The decisions that Burger King has made with regard to regional and global expansion can also be analyzed using the Hofstede Model of Cultural Dimensions to gain greater insight into how they are successfully choosing specific markets (Hofstede, McCrae, 2004). The well-known Model of Cultural Dimensions was invested by Dr. Hofstede while working at IBM, where he was tasked with giving senior management greater insights into variations across cultures to lessen culture shock as the company expanded rapidly on a global scale. After much cultural, empirically-derived and ethnographic research, Dr., Hofstede created the Cultural Dimensions Model, which is in use today in well over eight hundred different organizations who rely on global operations as part of their business model (Hofstede, McCrae, 2004). Dr. Hofstede completed the analysis across fifty nations and continues to perfect the analysis throughout Asian nations that have rapidly become economic powers in the global economy. Analyzing the cultural congruence Caribbean and Latin American nations and their influence on Miami, it's clear that it is inherently easier for Burger King to expand into these smaller nations that risk the high levels of uncertainty expanding into BRIC nations. As the case alludes to and provides support for analytically, it is a far more efficient strategy to expand into the smaller Caribbean nations vs. attempting to compete in unfamiliar BRIC nations. Paradoxically choosing to expand into the smaller nations is more potentially profitable and less risky than going up against globally entrenched competitors who are focusing on BRIC nations to the exclusion of all others. Basing their decision of expansion on cultural congruence over the "big bang" numbers represented by the BRIC market figures will also make brand awareness and market share growth much easier than attempting to penetrate an entirely new segment.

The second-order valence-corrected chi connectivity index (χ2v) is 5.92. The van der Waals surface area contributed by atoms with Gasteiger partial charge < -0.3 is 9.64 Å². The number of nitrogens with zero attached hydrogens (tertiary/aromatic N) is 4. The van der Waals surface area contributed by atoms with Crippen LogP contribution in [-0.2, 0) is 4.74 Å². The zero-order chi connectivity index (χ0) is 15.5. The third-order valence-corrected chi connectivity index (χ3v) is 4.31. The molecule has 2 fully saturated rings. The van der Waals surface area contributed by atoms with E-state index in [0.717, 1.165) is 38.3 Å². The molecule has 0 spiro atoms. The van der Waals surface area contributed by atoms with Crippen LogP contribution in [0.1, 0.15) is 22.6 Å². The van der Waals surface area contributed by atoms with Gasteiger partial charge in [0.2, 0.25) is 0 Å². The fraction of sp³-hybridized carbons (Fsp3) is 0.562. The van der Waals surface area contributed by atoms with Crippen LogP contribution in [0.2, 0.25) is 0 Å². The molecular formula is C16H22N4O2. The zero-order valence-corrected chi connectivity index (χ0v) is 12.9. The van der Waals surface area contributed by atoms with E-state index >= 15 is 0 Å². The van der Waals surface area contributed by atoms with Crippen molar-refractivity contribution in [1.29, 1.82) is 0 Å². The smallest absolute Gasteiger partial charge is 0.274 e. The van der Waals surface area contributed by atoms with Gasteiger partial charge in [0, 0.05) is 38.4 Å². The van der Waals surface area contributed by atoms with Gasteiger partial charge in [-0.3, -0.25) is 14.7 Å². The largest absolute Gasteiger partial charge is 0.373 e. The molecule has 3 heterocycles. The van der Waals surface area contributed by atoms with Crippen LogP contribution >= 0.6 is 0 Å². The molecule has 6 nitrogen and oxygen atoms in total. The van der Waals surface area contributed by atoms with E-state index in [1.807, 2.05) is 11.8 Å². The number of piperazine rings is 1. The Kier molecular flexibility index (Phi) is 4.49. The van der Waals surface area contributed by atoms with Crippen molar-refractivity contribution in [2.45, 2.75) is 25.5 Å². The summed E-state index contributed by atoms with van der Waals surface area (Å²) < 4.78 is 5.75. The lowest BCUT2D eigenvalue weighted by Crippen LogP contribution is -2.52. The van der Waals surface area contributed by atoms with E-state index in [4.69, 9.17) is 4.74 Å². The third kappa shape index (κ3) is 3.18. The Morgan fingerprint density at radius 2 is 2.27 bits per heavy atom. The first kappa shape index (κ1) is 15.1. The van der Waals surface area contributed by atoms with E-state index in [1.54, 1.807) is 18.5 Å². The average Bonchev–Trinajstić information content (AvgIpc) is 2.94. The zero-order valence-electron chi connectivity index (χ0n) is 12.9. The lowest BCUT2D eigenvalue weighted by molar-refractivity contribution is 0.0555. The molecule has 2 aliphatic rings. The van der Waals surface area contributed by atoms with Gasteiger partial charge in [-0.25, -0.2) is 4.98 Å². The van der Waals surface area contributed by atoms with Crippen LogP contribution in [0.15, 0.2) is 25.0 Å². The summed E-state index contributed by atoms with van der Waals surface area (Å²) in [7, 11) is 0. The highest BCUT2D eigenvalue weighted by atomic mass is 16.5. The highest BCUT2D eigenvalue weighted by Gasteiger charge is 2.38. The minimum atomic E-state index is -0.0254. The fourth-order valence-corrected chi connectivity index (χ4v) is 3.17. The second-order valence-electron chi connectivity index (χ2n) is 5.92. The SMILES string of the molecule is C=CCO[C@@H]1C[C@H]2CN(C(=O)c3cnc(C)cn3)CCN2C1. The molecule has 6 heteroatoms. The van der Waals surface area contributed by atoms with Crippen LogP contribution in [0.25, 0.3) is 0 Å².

The high level of cultural congruency will also lead to a higher levels of trust with new customers in these nations as well. Combining trust and consistency in their planning and execution of expansion strategies in these nations, Burger King can emerge with a leadership position relatively quickly as consumers will see cultural congruency and the trustworthy nature of the company (Pizanti, Lerner, 2003).

In contrast to its larger competitors who invest heavily in large, high potential markets including the aggressive expansion strategies of McDonalds', Burger King chooses smaller markets they can quickly establish a market leadership position in. Burger King looks to dominate a given nations' quick service restaurant (QSR), convenience and fast food markets extremely fast compared to its larger and slower-moving competitors (Daniels, Radebaugh, Sullivan, 2011). While this quickness and agility in expanding into new markets is a definite advantage in time-to-market and beating larger competitors to market share dominance, it puts an exceptionally heavy responsibility on its supply chain operations to find and source from local suppliers (Daniels, Radebaugh, Sullivan, 2011). While Burger King in the context of the case study shows remarkable agility at executing quickly in foreign nations, a shortcoming of this rapid expansion strategy is not being able to find high traffic locations in popular areas of the largest cities in the nations they are expanding into. As the case indicates, Burger King uses the strategy of locating in regional, suburban and urban shopping malls where pre-teen kids and teenagers congregate, who are one of the best customer bases the company has. Burger King has found that eating out together is a major social events for kids and teenagers in this age group, and have worked to create an experience around their QSR locations in each nation they operate in (Daniels, Radebaugh, Sullivan, 2011). Burger King has been one of the leaders in transforming QSR purchases of fast food into a social experience (Thomadsen, 2007). What continues to give Burger King significant competitive advantage in emerging markets is the ability to tailor their "have it your way" value proposition and service techniques while also picking up on the nuances of individual cultures and peoples' needs within them.

Conclusion

Despite all of their strengths at global expansion, Burger King is still generating the majority of their… [END OF PREVIEW]